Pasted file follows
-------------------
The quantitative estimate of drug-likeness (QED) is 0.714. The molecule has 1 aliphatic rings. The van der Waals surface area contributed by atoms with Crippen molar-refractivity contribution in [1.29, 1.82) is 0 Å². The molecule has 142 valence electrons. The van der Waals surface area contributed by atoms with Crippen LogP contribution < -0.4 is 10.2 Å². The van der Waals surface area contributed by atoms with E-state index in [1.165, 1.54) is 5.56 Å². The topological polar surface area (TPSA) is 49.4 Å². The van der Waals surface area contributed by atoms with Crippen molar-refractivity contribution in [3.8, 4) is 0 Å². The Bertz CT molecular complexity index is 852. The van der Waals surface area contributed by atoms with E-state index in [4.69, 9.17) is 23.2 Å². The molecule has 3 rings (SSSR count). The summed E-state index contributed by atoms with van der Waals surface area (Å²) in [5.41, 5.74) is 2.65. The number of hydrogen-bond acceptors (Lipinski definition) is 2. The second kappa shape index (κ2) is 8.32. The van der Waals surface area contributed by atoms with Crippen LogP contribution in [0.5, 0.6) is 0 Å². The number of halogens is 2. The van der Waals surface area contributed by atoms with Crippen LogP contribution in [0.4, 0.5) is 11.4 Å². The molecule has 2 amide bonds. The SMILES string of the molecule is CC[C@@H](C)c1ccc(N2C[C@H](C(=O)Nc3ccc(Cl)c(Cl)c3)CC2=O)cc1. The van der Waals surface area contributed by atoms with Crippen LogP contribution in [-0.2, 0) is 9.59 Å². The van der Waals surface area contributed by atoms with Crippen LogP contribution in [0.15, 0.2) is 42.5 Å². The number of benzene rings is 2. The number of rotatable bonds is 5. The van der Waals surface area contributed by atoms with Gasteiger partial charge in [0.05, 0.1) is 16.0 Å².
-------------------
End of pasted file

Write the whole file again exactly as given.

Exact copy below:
The quantitative estimate of drug-likeness (QED) is 0.714. The molecule has 1 aliphatic rings. The van der Waals surface area contributed by atoms with Crippen molar-refractivity contribution in [1.29, 1.82) is 0 Å². The molecule has 142 valence electrons. The van der Waals surface area contributed by atoms with Crippen LogP contribution < -0.4 is 10.2 Å². The van der Waals surface area contributed by atoms with E-state index in [1.165, 1.54) is 5.56 Å². The topological polar surface area (TPSA) is 49.4 Å². The van der Waals surface area contributed by atoms with Crippen molar-refractivity contribution in [3.8, 4) is 0 Å². The Bertz CT molecular complexity index is 852. The van der Waals surface area contributed by atoms with E-state index in [4.69, 9.17) is 23.2 Å². The molecule has 3 rings (SSSR count). The summed E-state index contributed by atoms with van der Waals surface area (Å²) in [5.41, 5.74) is 2.65. The number of hydrogen-bond acceptors (Lipinski definition) is 2. The second kappa shape index (κ2) is 8.32. The van der Waals surface area contributed by atoms with Crippen LogP contribution in [0.5, 0.6) is 0 Å². The number of halogens is 2. The van der Waals surface area contributed by atoms with Crippen LogP contribution in [0.4, 0.5) is 11.4 Å². The molecule has 2 amide bonds. The SMILES string of the molecule is CC[C@@H](C)c1ccc(N2C[C@H](C(=O)Nc3ccc(Cl)c(Cl)c3)CC2=O)cc1. The van der Waals surface area contributed by atoms with Crippen LogP contribution in [-0.2, 0) is 9.59 Å². The van der Waals surface area contributed by atoms with Crippen LogP contribution in [0.15, 0.2) is 42.5 Å². The number of benzene rings is 2. The number of rotatable bonds is 5. The van der Waals surface area contributed by atoms with Gasteiger partial charge in [0.05, 0.1) is 16.0 Å².